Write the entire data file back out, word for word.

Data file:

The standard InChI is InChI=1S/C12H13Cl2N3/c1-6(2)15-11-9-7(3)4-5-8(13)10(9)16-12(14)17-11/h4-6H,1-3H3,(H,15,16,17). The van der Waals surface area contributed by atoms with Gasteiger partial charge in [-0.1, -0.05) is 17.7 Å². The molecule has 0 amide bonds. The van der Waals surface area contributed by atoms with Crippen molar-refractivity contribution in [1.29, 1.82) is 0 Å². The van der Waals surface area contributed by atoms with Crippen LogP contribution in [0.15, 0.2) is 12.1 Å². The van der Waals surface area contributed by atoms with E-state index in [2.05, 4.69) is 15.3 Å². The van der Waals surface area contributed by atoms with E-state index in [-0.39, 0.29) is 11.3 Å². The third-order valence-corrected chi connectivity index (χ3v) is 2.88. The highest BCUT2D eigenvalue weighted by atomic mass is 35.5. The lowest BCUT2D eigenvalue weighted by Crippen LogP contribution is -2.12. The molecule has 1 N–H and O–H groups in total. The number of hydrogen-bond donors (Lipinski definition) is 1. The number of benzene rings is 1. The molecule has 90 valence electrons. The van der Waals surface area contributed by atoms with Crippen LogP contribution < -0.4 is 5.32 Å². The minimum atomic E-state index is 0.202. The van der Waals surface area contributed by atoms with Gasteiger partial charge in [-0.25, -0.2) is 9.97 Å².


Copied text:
The standard InChI is InChI=1S/C12H13Cl2N3/c1-6(2)15-11-9-7(3)4-5-8(13)10(9)16-12(14)17-11/h4-6H,1-3H3,(H,15,16,17). The van der Waals surface area contributed by atoms with Gasteiger partial charge in [-0.1, -0.05) is 17.7 Å². The molecule has 0 amide bonds. The van der Waals surface area contributed by atoms with Crippen molar-refractivity contribution in [1.29, 1.82) is 0 Å². The van der Waals surface area contributed by atoms with Crippen LogP contribution in [0.15, 0.2) is 12.1 Å². The van der Waals surface area contributed by atoms with E-state index in [2.05, 4.69) is 15.3 Å². The van der Waals surface area contributed by atoms with E-state index in [-0.39, 0.29) is 11.3 Å². The third-order valence-corrected chi connectivity index (χ3v) is 2.88. The highest BCUT2D eigenvalue weighted by atomic mass is 35.5. The lowest BCUT2D eigenvalue weighted by Crippen LogP contribution is -2.12. The molecule has 1 N–H and O–H groups in total. The number of hydrogen-bond donors (Lipinski definition) is 1. The number of benzene rings is 1. The molecule has 90 valence electrons. The van der Waals surface area contributed by atoms with Crippen LogP contribution < -0.4 is 5.32 Å². The minimum atomic E-state index is 0.202. The van der Waals surface area contributed by atoms with Gasteiger partial charge in [-0.25, -0.2) is 9.97 Å².